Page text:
The efforts to bring Jews to Acre have won praise from high levels of government. Deputy Prime Minister Silvan Shalom hailed the establishment of a Jewish seminary in Acre last year a measure as "helping to strengthen the trend of Judaizing the Galilee."
"There's nothing to be ashamed of in that statement," he said at the time.
Acre's Arab deputy mayor, Adham Jamal, warned that the activists threaten to disrupt a fragile status quo.
The newcomers "don't understand the mentality of Jews and Arabs living together," said Adham, who serves under a Jewish mayor. "Those coming now aren't coming to live in Acre. They've come to kick out Arabs."
Acre's mayor, Shimon Lankri, insisted there is no policy of "Judaization," although he said he was sympathetic to a still-unapproved request to build a 100-apartment development for religious Jews in his city.
Such projects, where residents might be required to dress modestly and respect the Jewish Sabbath by not driving or blasting loud music, exist in many other communities in Israel.
"Do I have a policy that discriminates, that favors Jews? There is no such policy," Lankri said. "I myself lived in a building with Arabs and Jews for five years." He maintained that Arab and Jewish residents receive equal services in his city.
Arab activists dispute that, saying they face discrimination in Acre and other mixed cities. Arab neighborhoods are often marred by dilapidated buildings and roads, plagued by a shortage of schools and social services.
Before the religious Jews started moving into Acre several years ago, Arabs were preoccupied with the lack of equality, said Adham. With the influx of the Jewish religious nationalists, "the main subject has become Arabs and Jews, and that's dangerous," he said. "The discourse is now about demographics."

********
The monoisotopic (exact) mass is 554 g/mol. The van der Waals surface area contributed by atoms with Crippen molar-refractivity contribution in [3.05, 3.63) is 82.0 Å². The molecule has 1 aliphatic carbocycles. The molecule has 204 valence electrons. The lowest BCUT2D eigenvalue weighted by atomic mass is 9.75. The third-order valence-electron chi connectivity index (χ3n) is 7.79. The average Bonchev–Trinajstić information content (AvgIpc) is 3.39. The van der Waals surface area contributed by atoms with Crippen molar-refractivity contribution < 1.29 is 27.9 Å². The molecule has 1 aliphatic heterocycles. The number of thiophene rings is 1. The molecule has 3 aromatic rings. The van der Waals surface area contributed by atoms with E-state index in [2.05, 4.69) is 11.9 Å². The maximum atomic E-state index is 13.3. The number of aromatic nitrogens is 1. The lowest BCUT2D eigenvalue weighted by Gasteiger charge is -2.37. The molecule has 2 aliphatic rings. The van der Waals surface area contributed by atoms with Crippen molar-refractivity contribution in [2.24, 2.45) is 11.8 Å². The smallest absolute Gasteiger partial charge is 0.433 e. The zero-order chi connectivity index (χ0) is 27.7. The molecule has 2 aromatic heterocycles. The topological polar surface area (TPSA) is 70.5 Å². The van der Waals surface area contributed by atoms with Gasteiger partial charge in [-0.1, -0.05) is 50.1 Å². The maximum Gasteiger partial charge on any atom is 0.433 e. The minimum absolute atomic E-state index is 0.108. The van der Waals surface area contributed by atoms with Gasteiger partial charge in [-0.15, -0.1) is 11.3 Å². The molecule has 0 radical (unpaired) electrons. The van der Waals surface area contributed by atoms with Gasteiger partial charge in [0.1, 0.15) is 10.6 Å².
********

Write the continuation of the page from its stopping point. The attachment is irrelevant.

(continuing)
Lankri estimated that 200 religious families have moved to Acre in recent years.
A similar process is under way in Lod, about halfway between Jerusalem and Tel Aviv.
Religious Jewish activist Aharon Atias said that after he and his wife married, their "first thought" was to move to a West Bank settlement. Then they came to the conclusion that they could transplant the settlement ethos to Atias' hometown.
He undertook to reverse a Jewish flight from his blighted hometown, which is about 25 percent Arab and 75 percent Jewish, by bringing in religious Jews. His project began with two families in the late 1990s, he said.
"Now, we're an empire," Atias said. He said 400 new religious families have moved in, and six day care centers, three schools, a seminary and a pre-military academy have been built for them. Another three projects for religious Jews are under construction, with about 660 units expected to be populated within the next two years, he said.
One development is in an Arab neighborhood, and the other two are in poor, mixed neighborhoods.
"We want to prevent Arabs from becoming the majority," Atias said. "The city of Lod, since 1948, and with God's help, has been a Jewish city where non-Jews live, and it has to remain that way."
Arab activists bridle at the notion that Jews must dominate.
"They're like a cancer that enters the body and doesn't leave," said activist Horia ElSadi, a Lod native, reflecting lingering bitterness over the establishment of a Jewish state. "They want to live alone. They want Lod to be a Jewish city."
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